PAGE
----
For the people who aren't as familiar with carbon TT bikes, I will explain why it has taken me so long to get on the road. It is common sense that a steel bike is much heavier than a carbon bike, hence why competitive cyclists or triathletes go for the carbon bike - the heavier the bike, the more weight you are having to push around, the more energy you are using up. so the slower you move.
That, of course, will be very handy in my races as I am cycling 40 kilometres in between a swim and a run.
I have been told many times that a TT bike makes a lot of difference compared to a carbon bike, but I don't think anyone can explain this properly, I think its something that you have to experience yourself. I have also been told that it is a lot more reactive. By this, I mean that one slight twitch of the handlebars and you could be going in a different direction (that is something that no one can prepare you for until you experience it yourself and that is not an exaggeration!). That is why I have made sure my shoulder is definitely ready to support me on this new bike - I wouldn't want to go and crash it on my first ride because I wasn't strong enough to control it!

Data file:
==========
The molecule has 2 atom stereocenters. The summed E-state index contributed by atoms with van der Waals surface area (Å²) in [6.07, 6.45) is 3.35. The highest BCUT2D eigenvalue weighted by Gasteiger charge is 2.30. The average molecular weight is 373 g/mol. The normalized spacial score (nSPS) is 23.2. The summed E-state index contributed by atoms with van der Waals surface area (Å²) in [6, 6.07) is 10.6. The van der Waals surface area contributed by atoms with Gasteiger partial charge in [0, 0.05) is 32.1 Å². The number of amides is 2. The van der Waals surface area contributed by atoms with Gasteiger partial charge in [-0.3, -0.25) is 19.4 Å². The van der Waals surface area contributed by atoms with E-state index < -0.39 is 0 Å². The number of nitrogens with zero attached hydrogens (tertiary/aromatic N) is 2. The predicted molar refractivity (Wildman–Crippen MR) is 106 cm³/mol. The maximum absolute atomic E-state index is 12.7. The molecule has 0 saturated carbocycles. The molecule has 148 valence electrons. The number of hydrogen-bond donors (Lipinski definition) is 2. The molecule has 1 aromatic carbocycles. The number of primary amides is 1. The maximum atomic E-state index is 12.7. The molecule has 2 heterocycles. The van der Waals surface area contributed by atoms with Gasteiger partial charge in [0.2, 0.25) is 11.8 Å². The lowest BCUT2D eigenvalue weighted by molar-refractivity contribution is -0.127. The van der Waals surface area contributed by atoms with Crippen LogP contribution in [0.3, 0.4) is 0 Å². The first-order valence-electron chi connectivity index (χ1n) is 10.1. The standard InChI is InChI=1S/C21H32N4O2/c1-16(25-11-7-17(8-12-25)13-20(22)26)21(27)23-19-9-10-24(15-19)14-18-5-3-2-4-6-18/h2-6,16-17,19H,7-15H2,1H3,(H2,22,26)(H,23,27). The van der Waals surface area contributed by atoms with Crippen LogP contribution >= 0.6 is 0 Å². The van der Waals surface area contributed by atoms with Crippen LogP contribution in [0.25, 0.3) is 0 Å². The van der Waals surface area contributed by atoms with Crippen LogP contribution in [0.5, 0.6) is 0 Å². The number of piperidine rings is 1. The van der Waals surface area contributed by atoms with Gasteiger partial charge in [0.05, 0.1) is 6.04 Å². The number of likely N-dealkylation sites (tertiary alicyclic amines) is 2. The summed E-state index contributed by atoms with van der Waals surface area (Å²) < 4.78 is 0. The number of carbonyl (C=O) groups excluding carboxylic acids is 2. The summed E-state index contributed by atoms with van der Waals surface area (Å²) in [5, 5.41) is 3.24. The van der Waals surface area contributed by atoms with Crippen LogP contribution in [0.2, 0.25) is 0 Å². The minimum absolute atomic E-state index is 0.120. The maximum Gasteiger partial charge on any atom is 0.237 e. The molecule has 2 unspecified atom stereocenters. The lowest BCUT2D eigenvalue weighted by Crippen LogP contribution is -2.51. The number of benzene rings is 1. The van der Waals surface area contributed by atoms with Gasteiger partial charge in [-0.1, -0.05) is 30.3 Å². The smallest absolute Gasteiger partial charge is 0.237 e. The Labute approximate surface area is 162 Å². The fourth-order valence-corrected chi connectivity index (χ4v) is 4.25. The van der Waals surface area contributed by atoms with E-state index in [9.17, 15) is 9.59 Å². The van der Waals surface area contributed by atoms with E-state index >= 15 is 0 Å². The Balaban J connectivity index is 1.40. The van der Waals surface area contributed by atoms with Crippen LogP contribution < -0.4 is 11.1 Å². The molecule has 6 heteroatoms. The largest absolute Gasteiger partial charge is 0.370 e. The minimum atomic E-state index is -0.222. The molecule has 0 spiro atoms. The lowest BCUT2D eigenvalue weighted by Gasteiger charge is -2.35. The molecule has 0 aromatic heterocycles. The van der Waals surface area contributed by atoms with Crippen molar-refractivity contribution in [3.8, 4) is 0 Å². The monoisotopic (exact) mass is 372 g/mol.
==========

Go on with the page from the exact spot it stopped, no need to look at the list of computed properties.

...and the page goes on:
However even though I was expecting some change once I started riding my TT, I did not think it possible to feel that much faster - and immediately - than when I was on my carbon bike.
The Trek is SO much lighter than my carbon bike, so much so that I feel like I am flying when I have a straight, open road to cycle. I could feel myself going faster and faster and I wasn't even pushing it that much. I could feel the grin on my face and even though my dad came with me to film beside me for a few snaps, I gradually left him behind so he only managed to get a couple of shots.
The aerodynamics make a massive difference and it is so smooth. Yes, it is very reactive, but that is just something I have to get used to and not be such a clumsy rider as I have been for the past few years, because the positives far outweigh the negatives with this bike.